A few more vignettes and more than twenty years pass. Monica becomes a successful entrepreneur, but success only exposes the emptiness of her life. Her last-gasp effort finds her in a remote cult that manages to somehow be utterly boring, one more sixties offshoot full of conspiracy theories and compulsory collectivity. Successfully tracking down her mother is a total downer, as we might have expected.

That we find ourselves back in EC horror comics at the end is either the fulfillment of the prologue, one Vietnam vet to another predicting utter horror, or it is a general commentary about the average American life in the twenty first century. The consumer society drags on. Dreams of something different are apparently worse than confused. And we face the cosmos, on the cover of the book, searching for a meaning that is not there (on the back cover, more EC, but leaning toward the famed sci-fi series that borrowed heavily from Ray Bradbury.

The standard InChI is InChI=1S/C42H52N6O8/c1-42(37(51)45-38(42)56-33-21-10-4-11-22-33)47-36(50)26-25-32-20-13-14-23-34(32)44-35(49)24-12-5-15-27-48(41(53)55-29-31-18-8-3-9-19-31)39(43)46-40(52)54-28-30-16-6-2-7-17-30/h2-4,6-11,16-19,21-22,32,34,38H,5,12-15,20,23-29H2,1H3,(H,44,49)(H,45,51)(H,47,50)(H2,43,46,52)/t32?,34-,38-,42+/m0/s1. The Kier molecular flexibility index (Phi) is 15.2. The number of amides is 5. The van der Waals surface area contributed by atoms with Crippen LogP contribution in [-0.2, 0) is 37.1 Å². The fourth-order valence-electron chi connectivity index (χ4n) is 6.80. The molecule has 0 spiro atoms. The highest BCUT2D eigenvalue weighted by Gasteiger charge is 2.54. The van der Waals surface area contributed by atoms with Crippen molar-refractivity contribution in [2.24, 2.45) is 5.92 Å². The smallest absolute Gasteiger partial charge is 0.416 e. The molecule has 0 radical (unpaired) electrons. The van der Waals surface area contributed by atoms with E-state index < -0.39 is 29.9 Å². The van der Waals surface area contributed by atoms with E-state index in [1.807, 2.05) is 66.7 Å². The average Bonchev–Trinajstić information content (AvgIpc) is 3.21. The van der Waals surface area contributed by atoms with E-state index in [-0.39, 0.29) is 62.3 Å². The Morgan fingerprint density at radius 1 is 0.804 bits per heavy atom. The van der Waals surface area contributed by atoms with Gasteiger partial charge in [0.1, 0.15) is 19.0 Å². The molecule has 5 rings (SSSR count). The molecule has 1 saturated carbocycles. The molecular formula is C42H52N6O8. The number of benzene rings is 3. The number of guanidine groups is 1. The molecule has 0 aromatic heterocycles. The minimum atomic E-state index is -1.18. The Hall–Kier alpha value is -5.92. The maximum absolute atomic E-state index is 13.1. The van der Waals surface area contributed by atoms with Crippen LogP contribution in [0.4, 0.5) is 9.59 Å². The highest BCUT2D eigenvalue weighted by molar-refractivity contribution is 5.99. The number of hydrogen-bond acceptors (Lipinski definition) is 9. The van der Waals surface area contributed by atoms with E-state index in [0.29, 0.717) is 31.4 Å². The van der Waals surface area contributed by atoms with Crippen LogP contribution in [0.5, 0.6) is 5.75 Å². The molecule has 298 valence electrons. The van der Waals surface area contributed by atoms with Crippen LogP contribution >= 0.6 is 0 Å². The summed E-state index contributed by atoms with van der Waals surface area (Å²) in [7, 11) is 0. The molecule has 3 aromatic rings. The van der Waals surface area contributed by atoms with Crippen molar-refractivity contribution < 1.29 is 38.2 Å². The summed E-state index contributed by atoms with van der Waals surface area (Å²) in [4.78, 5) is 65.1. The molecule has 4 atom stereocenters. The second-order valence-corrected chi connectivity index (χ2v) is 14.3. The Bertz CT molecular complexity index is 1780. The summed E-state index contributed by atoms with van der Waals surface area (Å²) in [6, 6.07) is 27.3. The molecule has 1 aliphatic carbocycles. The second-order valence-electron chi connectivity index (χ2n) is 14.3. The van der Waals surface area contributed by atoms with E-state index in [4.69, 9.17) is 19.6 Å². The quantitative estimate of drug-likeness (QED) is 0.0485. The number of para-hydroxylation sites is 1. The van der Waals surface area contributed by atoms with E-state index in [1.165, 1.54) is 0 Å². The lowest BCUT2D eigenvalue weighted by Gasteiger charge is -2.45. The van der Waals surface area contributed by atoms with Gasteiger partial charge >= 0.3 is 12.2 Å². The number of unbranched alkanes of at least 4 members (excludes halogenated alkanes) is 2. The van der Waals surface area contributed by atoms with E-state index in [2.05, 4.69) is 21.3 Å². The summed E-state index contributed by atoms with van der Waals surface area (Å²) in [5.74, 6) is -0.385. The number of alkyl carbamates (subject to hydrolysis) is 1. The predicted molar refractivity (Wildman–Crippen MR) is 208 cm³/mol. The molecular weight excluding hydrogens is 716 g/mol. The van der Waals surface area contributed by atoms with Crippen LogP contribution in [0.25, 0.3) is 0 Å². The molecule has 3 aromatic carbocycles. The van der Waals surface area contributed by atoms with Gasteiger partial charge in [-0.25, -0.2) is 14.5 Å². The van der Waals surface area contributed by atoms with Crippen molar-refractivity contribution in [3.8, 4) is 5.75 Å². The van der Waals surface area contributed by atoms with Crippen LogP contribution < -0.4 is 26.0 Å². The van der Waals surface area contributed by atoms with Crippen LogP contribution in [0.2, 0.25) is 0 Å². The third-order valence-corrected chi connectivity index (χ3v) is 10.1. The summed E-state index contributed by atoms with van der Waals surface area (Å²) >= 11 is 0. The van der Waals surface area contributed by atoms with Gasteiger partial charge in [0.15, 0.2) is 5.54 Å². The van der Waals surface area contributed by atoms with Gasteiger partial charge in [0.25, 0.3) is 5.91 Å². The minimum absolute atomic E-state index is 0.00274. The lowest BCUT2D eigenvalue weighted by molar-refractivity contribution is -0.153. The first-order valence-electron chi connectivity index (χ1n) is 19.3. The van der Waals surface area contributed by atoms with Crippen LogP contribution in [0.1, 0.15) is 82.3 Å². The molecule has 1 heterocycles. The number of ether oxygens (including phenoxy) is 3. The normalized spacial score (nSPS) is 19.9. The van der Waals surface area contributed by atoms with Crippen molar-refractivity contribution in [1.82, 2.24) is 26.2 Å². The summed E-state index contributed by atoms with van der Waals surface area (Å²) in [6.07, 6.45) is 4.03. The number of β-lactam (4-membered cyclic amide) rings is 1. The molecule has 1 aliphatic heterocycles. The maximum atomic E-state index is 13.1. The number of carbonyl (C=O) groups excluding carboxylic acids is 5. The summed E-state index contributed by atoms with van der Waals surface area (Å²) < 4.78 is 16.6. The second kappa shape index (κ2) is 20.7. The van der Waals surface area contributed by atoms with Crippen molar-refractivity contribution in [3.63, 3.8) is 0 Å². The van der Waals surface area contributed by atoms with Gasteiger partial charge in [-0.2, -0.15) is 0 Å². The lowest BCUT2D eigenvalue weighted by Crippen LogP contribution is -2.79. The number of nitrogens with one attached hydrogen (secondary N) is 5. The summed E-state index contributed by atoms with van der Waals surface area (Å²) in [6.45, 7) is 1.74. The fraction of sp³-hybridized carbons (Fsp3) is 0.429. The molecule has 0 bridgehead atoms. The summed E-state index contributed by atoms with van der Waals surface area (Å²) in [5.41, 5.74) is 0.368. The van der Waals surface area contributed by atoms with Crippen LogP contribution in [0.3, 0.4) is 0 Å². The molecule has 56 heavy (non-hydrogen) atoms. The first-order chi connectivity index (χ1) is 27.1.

The Vietnam War explanation to the book’s mysteries, to the mysteries in Daniel Clowes’s mind. Extraordinary crimes were done in our collective name, and someone must be punished. Then again, as The Comics Journal suggests, the aesthetics, such as the darker tinting of pages treating trauma,  may work just as well.

Paul Buhle is an editor of more than twenty non-fiction, historical comics.


Filed under Comics, Daniel Clowes, Graphic Novel Reviews

Anatomy of a Painting: Big Girl in Woods by Henry Chamberlain

Gaining a foothold on a new work.


Getting Closer to What You Want.

Here are a couple of process samples of a painting I’m working on. The idea is of a lone figure running away. She is a looming figure. The landscape is desolate and foreboding. Will she make it to her destination? Ideas come to us when we least expect it. I love the figure in all its aspects. Whenever possible, I will draw from life. I’ve been a model too and having that experience, I think, helps to elevate the work. After a certain point, you have developed so much muscle memory of drawing that you often will simply draw from memory and that results in some of the most spontaneous and authentic work.